Two Maine residents were hospitalized after a salmonella outbreak linked to crabmeat from Hardie’s Crabmeat in Deer Isle, state health officials report. Maine CDC is investigating at least five cases linked to the outbreak.
Four Maine residents and someone from New Hampshire are among the confirmed cases in the outbreak.
Maine CDC and the Maine Department of Agriculture, Conservation, and Forestry discovered the crabmeat was likely contaminated during preparation and packaging. Maine officials recommend packages of Hardie’s Crabmeat purchased between June 15 and Aug. 15 be thrown away.
Freezing doesn’t destroy the bacteria that causes salmonella.
Hardie’s Crabmeat addressed concerns from investigators about the contaminated food, and Maine CDC said there’s no evidence crabmeat currently being sold poses a risk if eaten.
Crabmeat from Hardie’s was sold at multiple places across Maine, but packages should be clearly labeled as from that company.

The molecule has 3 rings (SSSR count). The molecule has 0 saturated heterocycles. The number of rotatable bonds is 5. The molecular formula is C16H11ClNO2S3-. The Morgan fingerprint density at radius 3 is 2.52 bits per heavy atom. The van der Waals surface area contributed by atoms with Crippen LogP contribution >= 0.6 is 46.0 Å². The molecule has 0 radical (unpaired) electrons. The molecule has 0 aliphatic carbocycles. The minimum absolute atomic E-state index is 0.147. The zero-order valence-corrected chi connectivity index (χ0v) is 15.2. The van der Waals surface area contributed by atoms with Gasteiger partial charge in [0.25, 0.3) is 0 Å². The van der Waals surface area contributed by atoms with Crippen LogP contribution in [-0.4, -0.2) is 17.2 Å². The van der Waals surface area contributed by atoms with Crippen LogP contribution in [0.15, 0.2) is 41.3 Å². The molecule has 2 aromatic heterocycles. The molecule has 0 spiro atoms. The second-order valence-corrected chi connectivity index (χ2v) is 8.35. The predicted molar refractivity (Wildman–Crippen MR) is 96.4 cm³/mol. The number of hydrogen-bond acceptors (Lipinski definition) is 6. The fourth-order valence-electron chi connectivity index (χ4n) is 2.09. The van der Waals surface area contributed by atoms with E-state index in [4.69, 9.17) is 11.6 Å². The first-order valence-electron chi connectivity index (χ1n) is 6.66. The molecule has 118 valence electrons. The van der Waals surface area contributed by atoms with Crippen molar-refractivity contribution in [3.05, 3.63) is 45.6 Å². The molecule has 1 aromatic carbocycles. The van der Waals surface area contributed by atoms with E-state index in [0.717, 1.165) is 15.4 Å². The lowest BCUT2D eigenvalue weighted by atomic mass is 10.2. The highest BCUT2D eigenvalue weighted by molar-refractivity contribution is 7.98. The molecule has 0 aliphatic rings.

Food contaminated with Salmonella bacteria does not usually look, smell, or taste spoiled. Anyone can become sick with a Salmonella infection. Infants, children, seniors, and people with weakened immune systems are at higher risk of serious illness because their immune systems are fragile, according to the CDC.
Anyone who has eaten any recalled products and developed symptoms of Salmonella food poisoning should seek medical attention. Sick people should tell their doctors about the possible exposure to Salmonella bacteria because special tests are necessary to diagnose salmonellosis. Salmonella infection symptoms can mimic other illnesses, frequently leading to misdiagnosis.
Symptoms of Salmonella infection can include diarrhea, abdominal cramps, and fever within 12 to 72 hours after eating contaminated food. Otherwise, healthy adults are usually sick for four to seven days. In some cases, however, diarrhea may be so severe that patients require hospitalization.
Older adults, children, pregnant women, and people with weakened immune systems, such as cancer patients, are more likely to develop a severe illness and serious, sometimes life-threatening conditions. Some people get infected without getting sick or showing any symptoms. However, they may still spread the infections to others.
Source: Crabmeat blamed for Maine’s Salmonella outbreak
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